The tradition of marrying close family members or relatives prevails in many countries across the globe and Pakistan tops the list of these countries. The tribal and conservative mindset is so deeply rooted in our country, that some families would rather have their children unmarried than marrying them out of their castes and tribes, let alone families. They think that keeping it in the family will keep their resources in the families too. Some think that cousin marriages would fortify their family bond when that is not the reality anymore as such marriages often lead to irreparable family feuds resulting in separation and divorces.
It comes as no surprise that these consanguine marriages or cousin marriages are at a staggering 73 percent in the country. According to Pakistan Demographic and Health Survey 2017-2018, cousin marriages between relatives as reported by ever-married women aged 15-49 is common. 29% of women marry first cousins on their father’s side and 21% marry first cousins on their mother’s side. As regretful and unhealthy this practice is now considered, it is often represented casually in Pakistan’s daily television dramas like Humsafar and Suno Chanda who have garnered massive success amongst their audiences.
The most alarming scenario springing up from cousin marriages are mental and physical disabilities and most importantly the genetic disorders that come with it. Genetic risk is higher among children of parents who are closely related and these marriages are leading to a string of genetic disorders in their off springs. The number of people suffering from these genetic diseases is estimated between 14-16 million while 1.6 million mutations have been found in Pakistan. Our country also inhabits the largest community of deaf children. Moreover, child mortality rate has been higher for women married to cousins than those married to others.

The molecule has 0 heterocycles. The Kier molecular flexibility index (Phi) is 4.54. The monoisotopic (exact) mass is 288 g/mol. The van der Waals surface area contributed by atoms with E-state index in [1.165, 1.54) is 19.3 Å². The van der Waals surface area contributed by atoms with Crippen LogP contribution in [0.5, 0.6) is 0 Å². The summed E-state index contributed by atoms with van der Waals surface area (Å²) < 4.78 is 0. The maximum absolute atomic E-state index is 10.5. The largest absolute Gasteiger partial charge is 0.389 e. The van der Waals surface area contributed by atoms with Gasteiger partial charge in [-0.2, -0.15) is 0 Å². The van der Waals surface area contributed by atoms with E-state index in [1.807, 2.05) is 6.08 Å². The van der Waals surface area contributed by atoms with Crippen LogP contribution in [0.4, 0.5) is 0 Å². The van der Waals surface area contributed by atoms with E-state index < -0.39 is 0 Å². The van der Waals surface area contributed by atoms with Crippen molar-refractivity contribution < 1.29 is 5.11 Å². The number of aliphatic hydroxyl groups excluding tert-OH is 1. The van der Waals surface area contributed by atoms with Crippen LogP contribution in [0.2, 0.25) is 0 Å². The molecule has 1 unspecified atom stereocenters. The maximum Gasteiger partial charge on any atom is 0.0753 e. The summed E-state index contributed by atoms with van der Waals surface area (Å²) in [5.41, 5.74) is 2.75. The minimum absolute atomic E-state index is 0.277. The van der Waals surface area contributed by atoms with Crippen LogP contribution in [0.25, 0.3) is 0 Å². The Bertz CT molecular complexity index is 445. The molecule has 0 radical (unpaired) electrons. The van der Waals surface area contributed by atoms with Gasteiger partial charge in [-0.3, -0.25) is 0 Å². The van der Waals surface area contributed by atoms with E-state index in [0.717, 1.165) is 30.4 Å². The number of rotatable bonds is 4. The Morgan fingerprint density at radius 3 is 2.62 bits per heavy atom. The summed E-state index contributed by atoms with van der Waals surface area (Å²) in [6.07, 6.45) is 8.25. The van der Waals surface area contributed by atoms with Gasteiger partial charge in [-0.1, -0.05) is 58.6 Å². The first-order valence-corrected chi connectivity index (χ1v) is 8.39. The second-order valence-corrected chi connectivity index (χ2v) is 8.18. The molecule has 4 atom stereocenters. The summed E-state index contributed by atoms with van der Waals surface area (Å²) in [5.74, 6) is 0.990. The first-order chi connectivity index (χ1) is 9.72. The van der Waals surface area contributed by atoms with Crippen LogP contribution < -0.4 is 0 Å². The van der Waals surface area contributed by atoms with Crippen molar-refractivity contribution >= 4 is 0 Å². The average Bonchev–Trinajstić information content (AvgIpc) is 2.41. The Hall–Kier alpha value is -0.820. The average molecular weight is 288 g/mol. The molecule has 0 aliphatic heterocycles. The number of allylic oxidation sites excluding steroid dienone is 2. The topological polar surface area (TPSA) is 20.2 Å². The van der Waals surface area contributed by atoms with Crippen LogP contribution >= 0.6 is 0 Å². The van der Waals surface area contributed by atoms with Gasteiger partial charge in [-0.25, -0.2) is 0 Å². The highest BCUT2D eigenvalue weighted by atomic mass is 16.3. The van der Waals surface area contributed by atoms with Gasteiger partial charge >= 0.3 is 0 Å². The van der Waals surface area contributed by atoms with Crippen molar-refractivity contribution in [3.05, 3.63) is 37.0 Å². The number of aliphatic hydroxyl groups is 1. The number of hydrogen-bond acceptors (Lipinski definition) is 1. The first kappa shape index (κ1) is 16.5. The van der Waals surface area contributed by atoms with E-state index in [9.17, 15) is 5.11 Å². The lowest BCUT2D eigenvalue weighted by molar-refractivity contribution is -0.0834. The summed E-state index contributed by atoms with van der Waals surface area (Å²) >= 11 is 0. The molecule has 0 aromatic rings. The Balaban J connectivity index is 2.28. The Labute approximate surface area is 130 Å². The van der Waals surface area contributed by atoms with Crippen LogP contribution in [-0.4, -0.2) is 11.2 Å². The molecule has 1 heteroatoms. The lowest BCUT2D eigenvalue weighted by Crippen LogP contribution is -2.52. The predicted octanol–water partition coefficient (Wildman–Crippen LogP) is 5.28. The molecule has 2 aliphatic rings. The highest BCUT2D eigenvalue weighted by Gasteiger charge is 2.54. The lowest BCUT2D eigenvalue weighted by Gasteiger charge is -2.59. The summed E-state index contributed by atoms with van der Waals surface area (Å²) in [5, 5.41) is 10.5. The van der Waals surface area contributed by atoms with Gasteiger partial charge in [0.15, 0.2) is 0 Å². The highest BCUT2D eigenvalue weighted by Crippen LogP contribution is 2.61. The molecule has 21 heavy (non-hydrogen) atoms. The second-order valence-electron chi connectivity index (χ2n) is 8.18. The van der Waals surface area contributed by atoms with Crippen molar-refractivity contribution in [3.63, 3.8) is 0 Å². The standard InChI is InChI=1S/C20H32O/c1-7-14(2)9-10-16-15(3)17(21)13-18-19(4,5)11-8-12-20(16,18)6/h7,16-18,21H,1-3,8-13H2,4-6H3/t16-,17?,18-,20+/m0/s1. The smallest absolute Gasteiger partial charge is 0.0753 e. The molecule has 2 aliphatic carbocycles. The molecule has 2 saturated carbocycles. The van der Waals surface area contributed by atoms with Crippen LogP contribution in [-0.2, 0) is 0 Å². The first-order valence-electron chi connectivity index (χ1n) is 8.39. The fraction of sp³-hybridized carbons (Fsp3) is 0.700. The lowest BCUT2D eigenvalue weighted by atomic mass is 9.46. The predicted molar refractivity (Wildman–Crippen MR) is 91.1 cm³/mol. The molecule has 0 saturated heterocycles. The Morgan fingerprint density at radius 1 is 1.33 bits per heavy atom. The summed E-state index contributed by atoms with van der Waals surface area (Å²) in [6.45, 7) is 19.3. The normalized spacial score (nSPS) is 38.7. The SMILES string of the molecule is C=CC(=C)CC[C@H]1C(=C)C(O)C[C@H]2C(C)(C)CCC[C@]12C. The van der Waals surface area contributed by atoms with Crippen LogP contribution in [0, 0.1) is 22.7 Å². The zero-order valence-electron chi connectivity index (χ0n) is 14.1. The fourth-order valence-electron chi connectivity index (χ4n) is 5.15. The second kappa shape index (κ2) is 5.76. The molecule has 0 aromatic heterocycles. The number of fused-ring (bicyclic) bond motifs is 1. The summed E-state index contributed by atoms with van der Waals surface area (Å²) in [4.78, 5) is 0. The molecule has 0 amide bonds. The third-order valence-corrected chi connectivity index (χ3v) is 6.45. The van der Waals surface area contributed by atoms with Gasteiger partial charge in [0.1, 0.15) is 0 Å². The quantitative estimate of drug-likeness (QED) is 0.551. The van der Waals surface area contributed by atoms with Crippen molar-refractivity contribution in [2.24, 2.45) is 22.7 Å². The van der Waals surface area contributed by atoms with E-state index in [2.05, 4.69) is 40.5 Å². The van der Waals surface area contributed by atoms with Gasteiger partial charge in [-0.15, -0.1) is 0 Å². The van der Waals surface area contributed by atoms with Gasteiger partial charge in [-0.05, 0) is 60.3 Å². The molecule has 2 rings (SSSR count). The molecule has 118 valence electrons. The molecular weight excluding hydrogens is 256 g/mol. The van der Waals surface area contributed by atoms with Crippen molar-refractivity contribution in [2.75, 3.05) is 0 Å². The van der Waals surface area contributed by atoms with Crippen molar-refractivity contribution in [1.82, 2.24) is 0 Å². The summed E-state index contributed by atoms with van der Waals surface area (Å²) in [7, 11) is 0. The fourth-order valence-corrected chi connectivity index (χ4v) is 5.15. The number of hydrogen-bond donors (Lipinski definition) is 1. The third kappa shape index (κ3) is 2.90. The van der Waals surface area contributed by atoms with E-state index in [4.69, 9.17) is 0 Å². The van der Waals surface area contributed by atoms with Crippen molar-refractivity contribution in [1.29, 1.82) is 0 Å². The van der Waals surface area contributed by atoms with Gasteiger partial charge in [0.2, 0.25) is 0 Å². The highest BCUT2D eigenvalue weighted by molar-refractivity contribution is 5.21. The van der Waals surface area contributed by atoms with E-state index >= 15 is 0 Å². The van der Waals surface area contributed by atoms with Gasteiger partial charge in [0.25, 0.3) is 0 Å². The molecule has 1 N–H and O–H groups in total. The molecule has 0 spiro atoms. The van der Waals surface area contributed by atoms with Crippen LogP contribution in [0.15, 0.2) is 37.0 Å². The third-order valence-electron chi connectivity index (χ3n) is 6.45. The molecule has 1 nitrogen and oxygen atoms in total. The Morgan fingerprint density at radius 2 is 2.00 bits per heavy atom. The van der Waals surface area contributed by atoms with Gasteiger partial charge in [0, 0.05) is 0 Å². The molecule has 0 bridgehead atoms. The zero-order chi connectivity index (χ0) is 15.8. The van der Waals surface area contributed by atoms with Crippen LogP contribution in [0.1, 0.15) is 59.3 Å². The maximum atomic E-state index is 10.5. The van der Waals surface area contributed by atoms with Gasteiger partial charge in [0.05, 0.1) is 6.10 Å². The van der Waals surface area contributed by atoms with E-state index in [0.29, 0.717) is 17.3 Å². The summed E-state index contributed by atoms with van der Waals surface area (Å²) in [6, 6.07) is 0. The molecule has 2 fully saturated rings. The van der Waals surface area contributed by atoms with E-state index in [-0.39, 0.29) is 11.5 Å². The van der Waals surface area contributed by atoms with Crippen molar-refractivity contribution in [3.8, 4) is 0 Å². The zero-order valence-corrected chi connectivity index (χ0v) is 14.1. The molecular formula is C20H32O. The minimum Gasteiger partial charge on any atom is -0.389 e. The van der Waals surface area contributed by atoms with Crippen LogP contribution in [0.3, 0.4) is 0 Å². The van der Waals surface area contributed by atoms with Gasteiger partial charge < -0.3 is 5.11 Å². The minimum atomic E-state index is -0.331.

Prof Dr Arndt Rolfs, a German scientist and multi-entrepreneur in biotech presented these findings at the occasion of 70 years of Pakistan and Germany’s diplomatic relations. Saadia Salahuddin, the Assistant Editor of The News, Lahore who was present at the event recently published these findings in an article.
According to Dr. Rolfs, more than 55,000 patients need immediate treatment and he has diagnosed more than 15,000 patients with genetic diseases in Lahore alone. Moreover, metabolic diseases are more frequent than one in 2000. The diagnosis that cost $15,000 earlier now costs $5,000 and will cost $100-120 in the coming time where as there are diseases that can be treated in less than $5.
Stressing on the importance of early diagnosis, he added that patients have to pay for these tests in Pakistan and that they are burdened by a delay in diagnosis for six to eight years.
56% of marriages are between first cousins in Israel however there is now a decline in consanguine marriages there since their Rabbis stopped giving them their blessings. Countries like Egypt and Saudi Arabia are fighting this practice through education and awareness. As societies progress, Pakistan can too fight this menace and stop genetic disorders through awareness and an open minded approach.